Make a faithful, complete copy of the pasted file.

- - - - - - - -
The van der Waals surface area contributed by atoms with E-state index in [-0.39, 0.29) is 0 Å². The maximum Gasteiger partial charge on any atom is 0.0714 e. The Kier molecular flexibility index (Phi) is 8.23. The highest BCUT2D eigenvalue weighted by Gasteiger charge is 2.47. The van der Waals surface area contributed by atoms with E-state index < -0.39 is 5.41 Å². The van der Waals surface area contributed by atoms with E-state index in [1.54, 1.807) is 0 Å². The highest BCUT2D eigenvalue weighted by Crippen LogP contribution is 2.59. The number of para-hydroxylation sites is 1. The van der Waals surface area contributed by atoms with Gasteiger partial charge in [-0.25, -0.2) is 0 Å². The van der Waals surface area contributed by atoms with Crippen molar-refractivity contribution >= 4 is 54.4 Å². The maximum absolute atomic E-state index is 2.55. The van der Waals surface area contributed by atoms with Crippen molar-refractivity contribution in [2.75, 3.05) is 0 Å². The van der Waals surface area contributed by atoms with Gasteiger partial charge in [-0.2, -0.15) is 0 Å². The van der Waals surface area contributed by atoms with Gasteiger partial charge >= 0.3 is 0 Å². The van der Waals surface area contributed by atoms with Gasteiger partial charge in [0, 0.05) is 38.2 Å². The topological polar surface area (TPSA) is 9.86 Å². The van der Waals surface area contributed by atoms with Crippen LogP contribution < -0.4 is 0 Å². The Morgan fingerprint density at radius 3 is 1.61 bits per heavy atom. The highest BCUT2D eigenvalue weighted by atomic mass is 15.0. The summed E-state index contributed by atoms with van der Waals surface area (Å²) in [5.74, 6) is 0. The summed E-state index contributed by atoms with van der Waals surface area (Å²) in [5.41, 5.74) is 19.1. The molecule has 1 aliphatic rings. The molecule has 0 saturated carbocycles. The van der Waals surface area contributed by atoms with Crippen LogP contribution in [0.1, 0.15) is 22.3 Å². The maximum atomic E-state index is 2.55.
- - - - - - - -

The van der Waals surface area contributed by atoms with E-state index in [-0.39, 0.29) is 0 Å². The maximum Gasteiger partial charge on any atom is 0.0714 e. The Kier molecular flexibility index (Phi) is 8.23. The highest BCUT2D eigenvalue weighted by Gasteiger charge is 2.47. The van der Waals surface area contributed by atoms with E-state index < -0.39 is 5.41 Å². The van der Waals surface area contributed by atoms with E-state index in [1.54, 1.807) is 0 Å². The highest BCUT2D eigenvalue weighted by Crippen LogP contribution is 2.59. The number of para-hydroxylation sites is 1. The van der Waals surface area contributed by atoms with Gasteiger partial charge in [-0.25, -0.2) is 0 Å². The van der Waals surface area contributed by atoms with Crippen molar-refractivity contribution >= 4 is 54.4 Å². The maximum absolute atomic E-state index is 2.55. The van der Waals surface area contributed by atoms with Crippen molar-refractivity contribution in [2.75, 3.05) is 0 Å². The van der Waals surface area contributed by atoms with Gasteiger partial charge in [-0.2, -0.15) is 0 Å². The van der Waals surface area contributed by atoms with Gasteiger partial charge >= 0.3 is 0 Å². The van der Waals surface area contributed by atoms with Gasteiger partial charge in [0, 0.05) is 38.2 Å². The topological polar surface area (TPSA) is 9.86 Å². The van der Waals surface area contributed by atoms with Crippen LogP contribution < -0.4 is 0 Å². The Morgan fingerprint density at radius 3 is 1.61 bits per heavy atom. The highest BCUT2D eigenvalue weighted by atomic mass is 15.0. The summed E-state index contributed by atoms with van der Waals surface area (Å²) in [5.74, 6) is 0. The summed E-state index contributed by atoms with van der Waals surface area (Å²) in [5.41, 5.74) is 19.1. The molecule has 1 aliphatic rings. The molecule has 0 saturated carbocycles. The van der Waals surface area contributed by atoms with Crippen LogP contribution in [0.1, 0.15) is 22.3 Å². The maximum atomic E-state index is 2.55.